Kapardin, Kapardī, Kapardi: 23 definitions

Introduction:

Kapardin means something in Buddhism, Pali, Hinduism, Sanskrit, the history of ancient India. If you want to know the exact meaning, history, etymology or English translation of this term then check out the descriptions on this page. Add your comment or reference to a book if you want to contribute to this summary article.

In Hinduism

Shaivism (Shaiva philosophy)

Source: Wisdom Library: Kubjikāmata-tantra

Kapardī (कपर्दी) refers to “wearing knotted hair”:—One of the nine Dūtī presided over by one of the nine bhaivaravas named Kapāla (emanation of Ananta, who is the central presiding deity of Dūtīcakra), according to the Kubjikāmata-tantra and the Ṣaṭsāhasrasaṃhitā. The names of these nine Dūtīs seem to express their involvement in yogic practices.

Source: Wisdom Library: Śaivism

Kapardi (कपर्दि) is the Sanskrit name of a deity presiding over Jāṅgala, one of the sixty-eight places hosting a svāyambhuvaliṅga, which is one of the most sacred of liṅgas according to the Śaivāgamas. The list of sixty-eight svāyambhuvaliṅgas and presiding deities (e.g., Kapardi) is found in the commentary on the Jirṇoddhāra-daśaka by Nigamajñānadeva. The word liṅga refers to a symbol used in the worship of Śiva and is used thoughout Śaiva literature, such as the sacred Āgamas.

Shaivism book cover
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Shaiva (शैव, śaiva) or Shaivism (śaivism) represents a tradition of Hinduism worshiping Shiva as the supreme being. Closely related to Shaktism, Shaiva literature includes a range of scriptures, including Tantras, while the root of this tradition may be traced back to the ancient Vedas.

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Shaktism (Shakta philosophy)

Source: Wisdom Library: Śāktism

Kapardī (कपर्दी) refers to “He of Matted Locks”:—One of the male offspring from Mahākālī (tamas-form of Mahādevī). Mahākālī is one of the three primary forms of Devī, the other two being Mahālakṣmī and Mahāsarasvatī. Not to be confused with Kālī, she is a more powerful cosmic aspect (vyaṣṭi) of Devi and represents the guṇa (universal energy) named tamas. Also see the Devī Māhātmya, a Sanskrit work from the 5th century, incorporated into the Mārkaṇḍeya-Purāṇa.

Shaktism book cover
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Shakta (शाक्त, śākta) or Shaktism (śāktism) represents a tradition of Hinduism where the Goddess (Devi) is revered and worshipped. Shakta literature includes a range of scriptures, including various Agamas and Tantras, although its roots may be traced back to the Vedas.

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Purana and Itihasa (epic history)

[«previous next»] — Kapardin in Purana glossary
Source: Wisdom Library: Agni Purāṇa

Kapardī (कपर्दी):—One of the Eleven Rudras (ekādaśa-rudra), according to the Agni-purāṇa. The Agni Purāṇa is a religious text containing details on Viṣṇu’s different incarnations (avatar), but also deals with various cultural subjects such as Cosmology, Grammar and Astrology.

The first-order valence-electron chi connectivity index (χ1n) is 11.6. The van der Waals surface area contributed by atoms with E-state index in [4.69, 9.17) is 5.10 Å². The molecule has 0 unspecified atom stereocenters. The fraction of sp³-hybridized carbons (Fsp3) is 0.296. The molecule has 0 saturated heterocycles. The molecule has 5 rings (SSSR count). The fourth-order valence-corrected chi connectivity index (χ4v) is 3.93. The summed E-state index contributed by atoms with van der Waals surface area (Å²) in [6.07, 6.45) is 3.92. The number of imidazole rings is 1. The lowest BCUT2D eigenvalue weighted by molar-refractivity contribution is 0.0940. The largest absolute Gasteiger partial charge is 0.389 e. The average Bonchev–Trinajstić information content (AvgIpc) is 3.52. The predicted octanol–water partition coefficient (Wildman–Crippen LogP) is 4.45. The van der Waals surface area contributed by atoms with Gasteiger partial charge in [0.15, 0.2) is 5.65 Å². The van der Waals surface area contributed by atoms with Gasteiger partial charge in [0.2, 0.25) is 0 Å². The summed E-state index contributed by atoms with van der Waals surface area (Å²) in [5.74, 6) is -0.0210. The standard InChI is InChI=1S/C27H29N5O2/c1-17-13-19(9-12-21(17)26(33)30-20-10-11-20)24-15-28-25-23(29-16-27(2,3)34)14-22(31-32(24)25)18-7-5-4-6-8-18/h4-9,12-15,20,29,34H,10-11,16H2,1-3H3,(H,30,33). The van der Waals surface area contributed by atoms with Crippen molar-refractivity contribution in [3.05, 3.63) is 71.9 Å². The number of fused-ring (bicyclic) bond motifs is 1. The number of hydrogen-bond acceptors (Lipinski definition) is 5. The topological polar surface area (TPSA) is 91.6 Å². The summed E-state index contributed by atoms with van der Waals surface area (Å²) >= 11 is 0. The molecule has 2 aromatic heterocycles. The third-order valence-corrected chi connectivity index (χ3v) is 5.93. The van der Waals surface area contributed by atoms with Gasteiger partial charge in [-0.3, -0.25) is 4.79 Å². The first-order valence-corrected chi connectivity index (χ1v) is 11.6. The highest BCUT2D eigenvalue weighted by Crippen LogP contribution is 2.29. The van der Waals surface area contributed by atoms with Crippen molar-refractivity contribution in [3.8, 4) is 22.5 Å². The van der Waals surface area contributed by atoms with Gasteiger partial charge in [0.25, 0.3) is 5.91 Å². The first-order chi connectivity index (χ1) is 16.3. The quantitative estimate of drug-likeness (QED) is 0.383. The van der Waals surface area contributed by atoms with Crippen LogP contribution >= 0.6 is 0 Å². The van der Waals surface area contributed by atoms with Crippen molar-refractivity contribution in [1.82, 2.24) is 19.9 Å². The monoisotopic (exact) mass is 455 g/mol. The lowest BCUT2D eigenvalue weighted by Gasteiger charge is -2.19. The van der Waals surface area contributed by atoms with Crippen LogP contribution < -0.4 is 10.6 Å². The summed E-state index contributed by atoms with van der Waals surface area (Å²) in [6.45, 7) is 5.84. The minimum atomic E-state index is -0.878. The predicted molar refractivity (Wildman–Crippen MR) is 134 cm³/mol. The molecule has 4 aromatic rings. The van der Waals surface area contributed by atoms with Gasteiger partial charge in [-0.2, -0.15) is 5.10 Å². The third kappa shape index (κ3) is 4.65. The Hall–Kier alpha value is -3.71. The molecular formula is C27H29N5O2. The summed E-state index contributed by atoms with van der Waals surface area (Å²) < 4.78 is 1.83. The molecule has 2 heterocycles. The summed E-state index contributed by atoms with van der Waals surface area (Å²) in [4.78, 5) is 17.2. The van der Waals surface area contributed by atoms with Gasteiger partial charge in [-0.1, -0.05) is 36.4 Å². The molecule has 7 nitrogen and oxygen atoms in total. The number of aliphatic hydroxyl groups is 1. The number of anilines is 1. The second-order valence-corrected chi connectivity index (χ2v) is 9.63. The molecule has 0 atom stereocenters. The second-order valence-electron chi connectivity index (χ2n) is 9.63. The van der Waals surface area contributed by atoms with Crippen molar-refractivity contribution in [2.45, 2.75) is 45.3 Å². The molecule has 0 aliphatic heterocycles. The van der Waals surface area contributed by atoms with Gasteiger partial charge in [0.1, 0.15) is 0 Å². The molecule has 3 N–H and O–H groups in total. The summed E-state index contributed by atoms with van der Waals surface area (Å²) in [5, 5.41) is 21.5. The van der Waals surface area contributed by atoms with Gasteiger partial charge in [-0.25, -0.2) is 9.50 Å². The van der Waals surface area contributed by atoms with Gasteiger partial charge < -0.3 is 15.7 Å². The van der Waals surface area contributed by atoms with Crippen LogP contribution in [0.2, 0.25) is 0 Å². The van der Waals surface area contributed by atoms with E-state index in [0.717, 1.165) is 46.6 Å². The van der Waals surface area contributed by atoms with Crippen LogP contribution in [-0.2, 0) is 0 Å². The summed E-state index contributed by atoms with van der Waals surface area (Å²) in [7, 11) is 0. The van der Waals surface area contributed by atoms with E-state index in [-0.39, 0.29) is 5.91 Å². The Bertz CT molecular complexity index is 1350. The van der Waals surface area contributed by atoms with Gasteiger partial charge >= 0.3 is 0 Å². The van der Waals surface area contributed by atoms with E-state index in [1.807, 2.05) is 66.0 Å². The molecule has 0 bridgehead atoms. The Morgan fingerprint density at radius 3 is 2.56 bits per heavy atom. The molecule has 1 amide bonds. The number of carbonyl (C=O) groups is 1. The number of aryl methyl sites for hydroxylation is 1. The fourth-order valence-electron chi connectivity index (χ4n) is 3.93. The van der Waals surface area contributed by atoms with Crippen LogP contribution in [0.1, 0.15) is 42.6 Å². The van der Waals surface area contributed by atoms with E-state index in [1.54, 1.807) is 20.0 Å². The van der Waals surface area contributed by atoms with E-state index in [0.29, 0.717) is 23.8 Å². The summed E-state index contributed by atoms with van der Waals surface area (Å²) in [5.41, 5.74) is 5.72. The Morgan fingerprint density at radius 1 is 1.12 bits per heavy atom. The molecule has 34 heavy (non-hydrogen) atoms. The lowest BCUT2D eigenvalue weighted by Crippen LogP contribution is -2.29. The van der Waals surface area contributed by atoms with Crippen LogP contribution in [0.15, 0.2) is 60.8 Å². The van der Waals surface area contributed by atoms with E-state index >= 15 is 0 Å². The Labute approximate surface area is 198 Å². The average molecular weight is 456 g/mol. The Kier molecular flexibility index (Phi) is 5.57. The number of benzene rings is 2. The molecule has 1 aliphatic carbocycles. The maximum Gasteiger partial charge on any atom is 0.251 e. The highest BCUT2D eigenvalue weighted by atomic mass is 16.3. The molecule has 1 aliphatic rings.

Source: Wisdom Library: Skanda-purana

Kapardin (कपर्दिन्) is the name of a gaṇa (attendant of Śiva), mentioned in the Skandapurāṇa 4.2.53. In this chapter, Śiva (Giriśa) summons his attendants (gaṇas) and ask them to venture towards the city Vārāṇasī (Kāśī) in order to find out what the yoginīs, the sun-god, Vidhi (Brahmā) were doing there.

While the gaṇas such as Kapardin were staying at Kāśī, they were desirous but unable of finding a weakness in king Divodaśa who was ruling there. Kāśī is described as a fascinating place beyond the range of Giriśa’s vision, and as a place where yoginīs become ayoginīs, after having come in contact with it. Kāśī is described as having both the power to destroy great delusion, as well as creating it.

The Skandapurāṇa narrates the details and legends surrounding numerous holy pilgrimages (tīrtha-māhātmya) throughout India. It is the largest Mahāpurāṇa composed of over 81,000 metrical verses, with the core text dating from the before the 4th-century CE.

Source: archive.org: Puranic Encyclopedia

Kapardī (कपर्दी).—One of the eleven Rudras. According to Agni Purāṇa the Ekādaśa Rudras (eleven Rudras) are the following: Hara, Bahurūpa, Tryambaka, Aparājita, Vṛṣākapi, Śambhu, Kapardī, Raivata, Mṛgavyādha, Sarpa and Kapālī. (Chapter 18, Agni Purāṇa).

Source: archive.org: Shiva Purana - English Translation

Kapardin (कपर्दिन्) refers to “one having matted hair” and is used to describe Śiva, according to the Śivapurāṇa 2.3.43 (“Description of Śiva’s wonderful sport”).—Accordingly, as Brahmā narrated to Nārada: “[...] O sage, on seeing the innumerable Gaṇas, Bhūtas and Pretas, Menakā was terribly frightened instantaneously. On seeing Śiva in their midst, the mother of Pārvatī trembled. [...] . He had matted hair (kapardin) with the crescent moon on His head. He had ten hands with the skull in one of them. His upper cloth was tiger’s hide. He held the bow Pināka in one of his hands and the Trident in another. He had odd eyes, ugly features utterly dishevelled and untidy. He wore the hide of an elephant”.

Source: Cologne Digital Sanskrit Dictionaries: The Purana Index

Kapardin (कपर्दिन्).—A name of Śiva;1 a Rudra.2

  • 1) Brahmāṇḍa-purāṇa II. 25. 68; III. 25. 12; IV. 34. 27.
  • 2) Matsya-purāṇa 171. 39; Viṣṇu-purāṇa I. 15. 122.
Source: JatLand: List of Mahabharata people and places

Kapardi (कपर्दि) is a name mentioned in the Mahābhārata (cf. XIV.8.12, XIV.8) and represents one of the many proper names used for people and places. Note: The Mahābhārata (mentioning Kapardi) is a Sanskrit epic poem consisting of 100,000 ślokas (metrical verses) and is over 2000 years old.

Source: Shodhganga: The saurapurana - a critical study

Kapardin (कपर्दिन्) is the name of an ancient Śiva devotee, according to the Skandapurāṇa (IV.54.12-74).—The Skandapurāṇa relates the legend associated with Piśācamocana thus: “Once, long ago, there was a devotee of Śiva named Kapardin. He established a liṅga outside Kāśī and built a kuṇḍa called Vimalodaka. A Pāśupata named Vālmīki began practising penance at the kuṇḍa. [...]”.

Purana book cover
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The Purana (पुराण, purāṇas) refers to Sanskrit literature preserving ancient India’s vast cultural history, including historical legends, religious ceremonies, various arts and sciences. The eighteen mahapuranas total over 400,000 shlokas (metrical couplets) and date to at least several centuries BCE.

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General definition (in Hinduism)

Source: Sreenivasaraos blog: Bodhayana the Vrttikara – Part One